The Hardy–Weinberg equilibrium was tested by a goodness-of-fit χ2 test to compare the observed genotype frequencies with the expected ones among the control subjects. Distributions of selected demographic variables, risk factors, and frequencies of variant genotypes between the cases and controls were evaluated by using the Pearson’s Chi squared test (uncorrected). The associations of variant genotypes with HNSCC risk were estimated by computing odds ratios (ORs) and 95% confidence intervals (CIs) from both univariate and multivariate logistic regression analyses according to cancer site. The heterogeneity between subgroups was assessed with the Chi square-based Q test. All statistical analyses were performed with Statistical Analysis System software (v.9.1 SAS Institute, Cary, NC, USA). P < 0.05 was considered as the level of statistical significance.
Additionally, we used another data-mining tool, the non-parametric multifactor dimensionality reduction (MDR) software (version 2.0 beta 8.4, Norris-Cotton Cancer Center, Geisel School of Medicine, Dartmouth College, Hanover, NH, USA) to identify the potential locus–locus and gene-environment interactions with trichotomies genotypes, age (dichotomized into ≥60 years and <60 years), sex, smoking status, and drinking status. The fitness of the MDR model was assessed by estimating the testing accuracy and the cross-validation consistency (CVC). Models that were true positive would have estimating the testing accuracy of >0.5. The best model with the highest CVC and the highest testing accuracy was selected .
Selected characteristics of studied subjects
Selected characteristics of head and neck squamous cell carcinoma (HNSCC) patients and cancer-free controls
Patients [cases (%)]
Controls [cases (%)]
Primary information of selected SNPs
Primary information and minor allele frequencies (MAFs) of selected single-nuclide polymorphisms (SNPs)
Call rates (%)
MAF in controls
Associations between selected SNPs and HNSCC risk
Logistic regression analysis for associations between selected SNPs and HNSCC risk
Controls [number (%)]
Oral cancer patients [number (%)]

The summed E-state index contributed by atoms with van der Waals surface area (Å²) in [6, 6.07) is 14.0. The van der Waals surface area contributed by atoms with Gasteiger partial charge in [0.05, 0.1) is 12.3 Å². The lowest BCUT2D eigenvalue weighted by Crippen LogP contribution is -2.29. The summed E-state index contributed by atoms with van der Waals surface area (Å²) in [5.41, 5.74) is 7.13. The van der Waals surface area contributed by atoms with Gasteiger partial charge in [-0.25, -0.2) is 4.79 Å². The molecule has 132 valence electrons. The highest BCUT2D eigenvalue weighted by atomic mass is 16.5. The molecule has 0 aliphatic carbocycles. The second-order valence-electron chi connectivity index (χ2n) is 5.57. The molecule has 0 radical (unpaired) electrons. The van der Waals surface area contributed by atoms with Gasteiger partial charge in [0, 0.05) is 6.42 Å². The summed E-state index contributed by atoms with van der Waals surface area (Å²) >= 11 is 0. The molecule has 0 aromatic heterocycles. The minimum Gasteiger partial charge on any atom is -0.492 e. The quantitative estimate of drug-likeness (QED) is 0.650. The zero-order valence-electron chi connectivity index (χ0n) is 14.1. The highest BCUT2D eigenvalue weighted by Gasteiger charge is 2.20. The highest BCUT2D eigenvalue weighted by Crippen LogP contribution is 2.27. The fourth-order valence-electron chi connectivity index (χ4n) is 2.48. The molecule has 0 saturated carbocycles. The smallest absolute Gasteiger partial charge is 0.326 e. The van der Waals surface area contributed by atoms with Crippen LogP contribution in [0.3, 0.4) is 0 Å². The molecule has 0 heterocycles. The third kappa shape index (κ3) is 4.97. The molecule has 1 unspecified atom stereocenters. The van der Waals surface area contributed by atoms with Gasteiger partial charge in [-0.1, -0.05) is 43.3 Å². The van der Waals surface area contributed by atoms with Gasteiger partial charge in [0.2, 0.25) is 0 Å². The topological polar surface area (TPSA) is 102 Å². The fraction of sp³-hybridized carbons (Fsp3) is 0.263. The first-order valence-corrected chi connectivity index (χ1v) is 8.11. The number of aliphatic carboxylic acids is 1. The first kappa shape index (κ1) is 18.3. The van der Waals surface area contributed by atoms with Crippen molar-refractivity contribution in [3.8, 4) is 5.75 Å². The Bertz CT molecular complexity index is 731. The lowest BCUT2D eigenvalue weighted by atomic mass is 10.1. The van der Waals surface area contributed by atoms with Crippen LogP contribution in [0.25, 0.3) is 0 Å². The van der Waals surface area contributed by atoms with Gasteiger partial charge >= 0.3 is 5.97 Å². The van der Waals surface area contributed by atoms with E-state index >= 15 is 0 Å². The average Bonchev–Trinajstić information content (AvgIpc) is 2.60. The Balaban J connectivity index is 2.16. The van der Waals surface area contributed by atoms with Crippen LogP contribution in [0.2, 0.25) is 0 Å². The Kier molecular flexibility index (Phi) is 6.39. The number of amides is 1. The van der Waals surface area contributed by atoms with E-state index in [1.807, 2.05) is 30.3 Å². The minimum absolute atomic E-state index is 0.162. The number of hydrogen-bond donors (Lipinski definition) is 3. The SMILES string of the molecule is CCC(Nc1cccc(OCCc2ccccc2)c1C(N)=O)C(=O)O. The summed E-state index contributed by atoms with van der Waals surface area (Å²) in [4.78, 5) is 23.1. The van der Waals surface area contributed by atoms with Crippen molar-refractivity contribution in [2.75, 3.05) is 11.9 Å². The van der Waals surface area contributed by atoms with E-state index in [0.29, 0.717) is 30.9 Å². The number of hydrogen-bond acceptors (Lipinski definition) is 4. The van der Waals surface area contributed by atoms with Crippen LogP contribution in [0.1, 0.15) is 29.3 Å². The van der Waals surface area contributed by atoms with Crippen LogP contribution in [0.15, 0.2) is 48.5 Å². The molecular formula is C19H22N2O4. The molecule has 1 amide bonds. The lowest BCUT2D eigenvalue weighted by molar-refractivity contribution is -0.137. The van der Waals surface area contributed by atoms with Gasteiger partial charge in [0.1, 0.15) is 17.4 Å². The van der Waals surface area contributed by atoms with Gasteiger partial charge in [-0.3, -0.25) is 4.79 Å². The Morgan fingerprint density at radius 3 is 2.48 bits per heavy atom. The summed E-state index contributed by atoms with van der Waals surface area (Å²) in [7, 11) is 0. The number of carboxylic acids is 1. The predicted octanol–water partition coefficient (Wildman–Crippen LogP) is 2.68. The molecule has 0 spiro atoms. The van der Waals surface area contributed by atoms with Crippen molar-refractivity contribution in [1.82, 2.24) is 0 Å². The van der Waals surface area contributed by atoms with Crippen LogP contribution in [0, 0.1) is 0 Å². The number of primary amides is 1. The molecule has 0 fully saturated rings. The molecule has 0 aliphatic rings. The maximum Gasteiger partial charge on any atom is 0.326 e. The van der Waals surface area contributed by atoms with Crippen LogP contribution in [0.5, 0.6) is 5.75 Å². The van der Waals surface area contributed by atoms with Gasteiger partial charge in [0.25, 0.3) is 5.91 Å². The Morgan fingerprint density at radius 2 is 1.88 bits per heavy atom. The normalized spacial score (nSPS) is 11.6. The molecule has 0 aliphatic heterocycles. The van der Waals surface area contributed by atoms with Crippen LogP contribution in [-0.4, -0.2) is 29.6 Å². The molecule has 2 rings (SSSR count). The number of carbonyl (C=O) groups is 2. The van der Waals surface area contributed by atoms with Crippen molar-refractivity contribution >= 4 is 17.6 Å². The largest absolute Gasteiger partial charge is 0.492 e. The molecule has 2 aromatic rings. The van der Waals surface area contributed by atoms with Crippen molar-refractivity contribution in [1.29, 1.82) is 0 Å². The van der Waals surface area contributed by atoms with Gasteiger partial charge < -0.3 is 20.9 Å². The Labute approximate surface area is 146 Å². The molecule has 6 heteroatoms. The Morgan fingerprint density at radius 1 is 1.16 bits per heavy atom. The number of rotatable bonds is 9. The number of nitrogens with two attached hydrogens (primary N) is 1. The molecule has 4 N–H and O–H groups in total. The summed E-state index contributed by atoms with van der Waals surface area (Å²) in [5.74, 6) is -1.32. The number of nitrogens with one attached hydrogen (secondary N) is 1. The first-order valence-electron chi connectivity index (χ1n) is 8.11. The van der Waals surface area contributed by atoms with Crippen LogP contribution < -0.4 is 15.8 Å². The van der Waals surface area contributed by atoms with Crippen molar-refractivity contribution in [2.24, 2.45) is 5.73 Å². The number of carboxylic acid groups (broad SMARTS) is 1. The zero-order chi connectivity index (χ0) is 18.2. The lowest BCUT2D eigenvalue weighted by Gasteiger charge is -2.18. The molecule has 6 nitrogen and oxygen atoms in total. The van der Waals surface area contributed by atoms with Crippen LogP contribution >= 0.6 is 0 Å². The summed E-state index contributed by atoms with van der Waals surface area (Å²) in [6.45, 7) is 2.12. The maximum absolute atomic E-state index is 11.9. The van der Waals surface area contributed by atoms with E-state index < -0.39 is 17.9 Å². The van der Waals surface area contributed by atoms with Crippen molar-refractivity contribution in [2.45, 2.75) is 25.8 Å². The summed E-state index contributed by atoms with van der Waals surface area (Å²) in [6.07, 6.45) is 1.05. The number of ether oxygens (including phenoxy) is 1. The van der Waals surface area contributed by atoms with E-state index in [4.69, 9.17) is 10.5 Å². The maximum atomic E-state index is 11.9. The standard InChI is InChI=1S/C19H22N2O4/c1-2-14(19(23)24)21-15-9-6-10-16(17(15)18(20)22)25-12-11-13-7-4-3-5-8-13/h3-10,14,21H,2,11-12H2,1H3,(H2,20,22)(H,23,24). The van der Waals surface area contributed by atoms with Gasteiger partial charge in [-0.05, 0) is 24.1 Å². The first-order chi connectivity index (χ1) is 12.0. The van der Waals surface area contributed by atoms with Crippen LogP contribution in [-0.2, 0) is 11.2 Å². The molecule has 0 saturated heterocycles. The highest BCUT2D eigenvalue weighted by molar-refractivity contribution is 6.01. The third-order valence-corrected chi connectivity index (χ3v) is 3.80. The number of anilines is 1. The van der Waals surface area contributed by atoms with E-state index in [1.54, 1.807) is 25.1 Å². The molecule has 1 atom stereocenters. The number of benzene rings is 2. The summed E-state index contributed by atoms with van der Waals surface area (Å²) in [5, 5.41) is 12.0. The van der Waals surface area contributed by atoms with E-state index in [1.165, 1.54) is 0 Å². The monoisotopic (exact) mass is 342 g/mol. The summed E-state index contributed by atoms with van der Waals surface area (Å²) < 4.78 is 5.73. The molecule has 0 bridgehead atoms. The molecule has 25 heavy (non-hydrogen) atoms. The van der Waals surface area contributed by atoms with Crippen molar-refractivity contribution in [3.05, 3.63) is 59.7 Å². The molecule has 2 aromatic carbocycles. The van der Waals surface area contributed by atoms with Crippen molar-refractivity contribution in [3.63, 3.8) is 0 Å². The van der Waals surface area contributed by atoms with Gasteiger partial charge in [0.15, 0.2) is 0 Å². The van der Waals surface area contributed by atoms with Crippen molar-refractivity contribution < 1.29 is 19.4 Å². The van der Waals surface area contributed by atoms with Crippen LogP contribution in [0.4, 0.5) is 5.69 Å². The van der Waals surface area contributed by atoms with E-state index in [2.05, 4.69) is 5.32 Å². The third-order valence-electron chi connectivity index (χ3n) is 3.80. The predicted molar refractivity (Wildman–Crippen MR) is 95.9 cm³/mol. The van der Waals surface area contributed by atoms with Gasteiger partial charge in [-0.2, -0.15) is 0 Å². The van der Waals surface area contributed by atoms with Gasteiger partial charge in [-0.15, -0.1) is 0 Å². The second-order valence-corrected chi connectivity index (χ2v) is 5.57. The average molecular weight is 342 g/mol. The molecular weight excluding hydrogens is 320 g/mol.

Adjusted OR (95% CI)b
Non-oral cancer patients [number (%)]
Adjusted OR (95% CI)b
Combined effects of the two significant SNPs on OSCC risk
Combined effects of miR-605 rs2043556 and miR-196a2 rs11614913 on oral squamous cell carcinoma (OSCC) risk
Number of risk allelesa
Patients [number (%)]
Controls [number (%)]
Adjust OR (95% CI)b
Stratification analysis for association between variant genotypes and OSCC risk
Stratification analysis for association between variant genotypes and OSCC risk
miR-605 rs2043556 genotype (GG/AG/AA)a
Adjusted OR (95% CI)b
miR-196a2 rs11614913 genotype (GG/AG/AA)a
Adjusted OR (95% CI)b
Combined effect (0-2/3-4 risk alleles)c
Adjusted OR (95% CI)b
Cancer patients (number)
Cancer patients (number)
Cancer patients (number)
MDR analysis for OSCC risk predication
Multifactor dimensionality reduction (MDR) analysis for OSCC risk predication
Training bal. acc.
Testing bal. acc.
Two-factor (age and miR-605 rs2043556)
Three-factor (age, miR-146a rs2910164, and miR-196a2 rs11614913)
Four-factor (age, miR-146a rs2910164, miR-608 rs4919510, and miR-196a2 rs11614913)
In this case–control study, we examined associations between five common SNPs in miRNAs (miR-149 rs2292832, miR-146a rs2910164, miR-605 rs2043556, miR-608 rs4919510, and miR-196a2 rs11614913) and HNSCC risk. The results revealed that rs2043556 in miR-605 and rs11614913 in miR-196a2 were significantly associated with OSCC risk in a Chinese population. However, no notable association was detected between other selected SNPs and HNSCC risk.